2. the fed will be the buyer of last resort, reversing its qt program, just as the btfp implemented reversed 4 months of qt after the svb etc failures.
    3. the deficit spending plus a tight labor market and rising inflationary expectations will continue to deliver “inflation” numbers above the fed’s target.
    4. it will be very hard for the fed to concede to the calls for a higher target. it’s not just the loss of face, it’s that such a concession will encourage prices to rise even faster.
    5. conceding on qt does not mean conceding on interest rates. [although it might- see ycc below] the fed can keep raising rates. the coming waves of corporate debt refinancings, especially related to commercial real estate, will keep both business and personal bankruptcies high. Note:
    …….”Business filings rose 23.3 percent, from 12,748 to 15,724 in the year ending June 30, 2023. Non-business bankruptcy filings rose 9.5 percent to 403,000, compared with 367,886 in the previous year. Bankruptcy totals for the previous 12 months are reported four times annually.”
    6. we’ve seen tight monetary policy coupled with loose fiscal policies before. the reagan tax cuts combined with the volcker rate hikes embodied this. the result was a soaring u.s. dollar. “the dollar wrecking ball,” as it’s been called recently, created havoc around the world. [e.g. will china keep allowing the yuan to sink, raising it’s import prices while helping its exports? or will it counter that pressure by selling dollar assets including treasury paper, hurting its exports?]
    ……loose fiscal plus tight monetary led, eventually to the plaza accord in 1985, when everyone agreed to guide the dollar down. note that the rise in the dollar did not cause the price of oil to go down- it rose. otoh, gold fell from its 1980 high. the main outcome, though, was the rise in the dollar.
    7. the alternate course for the fed is to implement yield curve control [ycc], fixing the prices of bonds by offering to buy any treasury bond offering a rate higher than its peg. note that this, too, reverses qt, but it does not impose a tight monetary policy. it’s hard to imagine the dollar maintaining, let alone increasing, its value relative to other currencies under this scenario. this scenario imo has to be good for gold. but i think this scenario is less likely than the tight monetary policy outlined above.

    1. Finster says:

      I don’t dispute whether the Fed will eventually cave on accommodation in general. I’m specifically concerned here with the “inflation” target, on which it looks like we agree. For caving on that, the gist is that it will be a dark day if it does.

      Interest rate versus quantitative policy isn’t at issue here either. As you know I’ve written for years the Fed should focus less on rates and more on quantitative policy, even advocated using a more expansionary quantitative policy to facilitate interest rate normalization. Better late than never, it’s finally taken my advice.

      The real problem is that to go that last mile on consumer inflation, stock prices have to go down. The resistance from Wall Street is enormous. The Fed is largely a creature of Wall Street. Its Washington charge is a little different. Its job is to save the bond market, mostly from fiscal excesses. At the risk of oversimplification, the original deal was politicians would cede to the banking system the issue of the currency, in exchange for the system serving as a bottomless piggy bank for politicians.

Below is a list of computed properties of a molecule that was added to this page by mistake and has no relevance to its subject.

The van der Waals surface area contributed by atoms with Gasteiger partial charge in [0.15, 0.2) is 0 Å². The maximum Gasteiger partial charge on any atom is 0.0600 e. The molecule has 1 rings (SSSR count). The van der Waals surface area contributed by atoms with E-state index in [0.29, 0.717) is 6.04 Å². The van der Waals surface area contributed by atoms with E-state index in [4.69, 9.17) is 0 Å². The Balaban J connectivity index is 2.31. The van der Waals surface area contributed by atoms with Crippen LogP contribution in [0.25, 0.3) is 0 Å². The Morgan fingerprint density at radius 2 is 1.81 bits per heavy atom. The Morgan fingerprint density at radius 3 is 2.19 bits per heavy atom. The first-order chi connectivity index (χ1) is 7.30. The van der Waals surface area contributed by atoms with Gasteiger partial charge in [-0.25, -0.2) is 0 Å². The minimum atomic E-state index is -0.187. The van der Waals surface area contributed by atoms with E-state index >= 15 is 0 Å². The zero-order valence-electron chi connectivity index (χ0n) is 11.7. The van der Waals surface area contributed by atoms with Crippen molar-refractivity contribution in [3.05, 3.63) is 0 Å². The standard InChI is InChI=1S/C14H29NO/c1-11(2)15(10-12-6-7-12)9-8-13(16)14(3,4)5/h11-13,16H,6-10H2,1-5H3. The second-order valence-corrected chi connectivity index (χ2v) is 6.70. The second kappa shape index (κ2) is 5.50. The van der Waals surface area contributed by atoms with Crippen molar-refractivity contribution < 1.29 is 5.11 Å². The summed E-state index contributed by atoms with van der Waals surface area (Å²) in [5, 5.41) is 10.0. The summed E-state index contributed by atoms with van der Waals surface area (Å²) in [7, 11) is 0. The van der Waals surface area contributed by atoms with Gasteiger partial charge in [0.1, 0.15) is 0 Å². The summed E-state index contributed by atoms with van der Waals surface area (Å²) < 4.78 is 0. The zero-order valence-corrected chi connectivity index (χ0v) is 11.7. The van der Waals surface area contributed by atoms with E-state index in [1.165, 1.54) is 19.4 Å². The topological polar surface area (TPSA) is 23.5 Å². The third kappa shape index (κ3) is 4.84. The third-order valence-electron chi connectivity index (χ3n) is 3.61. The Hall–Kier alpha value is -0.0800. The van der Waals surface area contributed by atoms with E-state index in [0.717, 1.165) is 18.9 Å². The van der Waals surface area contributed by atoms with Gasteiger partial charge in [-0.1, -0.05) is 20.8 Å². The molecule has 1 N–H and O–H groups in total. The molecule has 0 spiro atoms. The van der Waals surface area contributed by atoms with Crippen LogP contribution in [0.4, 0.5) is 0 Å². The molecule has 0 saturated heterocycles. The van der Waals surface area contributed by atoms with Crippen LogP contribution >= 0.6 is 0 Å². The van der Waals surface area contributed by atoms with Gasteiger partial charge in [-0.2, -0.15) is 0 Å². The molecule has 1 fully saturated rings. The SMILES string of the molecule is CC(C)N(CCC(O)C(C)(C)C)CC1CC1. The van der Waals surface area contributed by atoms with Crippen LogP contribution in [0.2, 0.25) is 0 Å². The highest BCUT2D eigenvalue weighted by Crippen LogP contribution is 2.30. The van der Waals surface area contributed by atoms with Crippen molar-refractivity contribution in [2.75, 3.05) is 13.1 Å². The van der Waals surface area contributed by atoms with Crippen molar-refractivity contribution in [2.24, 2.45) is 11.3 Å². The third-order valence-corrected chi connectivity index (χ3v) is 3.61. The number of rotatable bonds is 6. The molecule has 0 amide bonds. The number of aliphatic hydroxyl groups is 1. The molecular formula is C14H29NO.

When things get rocky for the bond market, the Fed is walking on eggshells. Powell’s refusal to even open a crack in the inflation target door today likely reflects that he has the bond market firmly in mind. Cracking would have kneecapped the Fed’s credibility and panicked an already jittery bond market. That would have brought the nuclear option forward to now, something the Fed doesn’t want to do.

      More broadly, even in the longer term accommodation isn’t a one way street. The real question is how far does it go. There is a point at which public suffering from inflation raises the political imperative high enough that change becomes politically plausible, even necessary. We saw this happen in the seventies in America. We’re seeing the Japanese central bank beginning to try and extricate itself from reckless debt monetization. We’re even seeing it in inflation-ravaged Argentina, with the emergence of a popular candidate going so far as to promise to close the central bank.

      One thing we can be sure of is that no matter the formalities, the Fed’s prime objective is its own survival.

  2. Finster says:

    This view on the Fed’s “inflation target” has garnered support from the Bloomberg editorial board:

    Despite Political Pressure, the Fed Should Hold Firm

    “… This possibility is partly why the 2% target is being questioned. Would it really be worth a recession to cut inflation from 3% to 2%? The short answer is yes. Otherwise, when the economy next encounters such difficulties, the Fed will be asked whether it makes sense to get inflation back down to 3% from 4% … and so on. Remember that progress on inflation to this point is partly thanks to the Fed’s success in anchoring expectations. Deviating from the 2% commitment would discard one of its most powerful instruments…”

    Yet I would still rather it were based on nominal per capita GDP.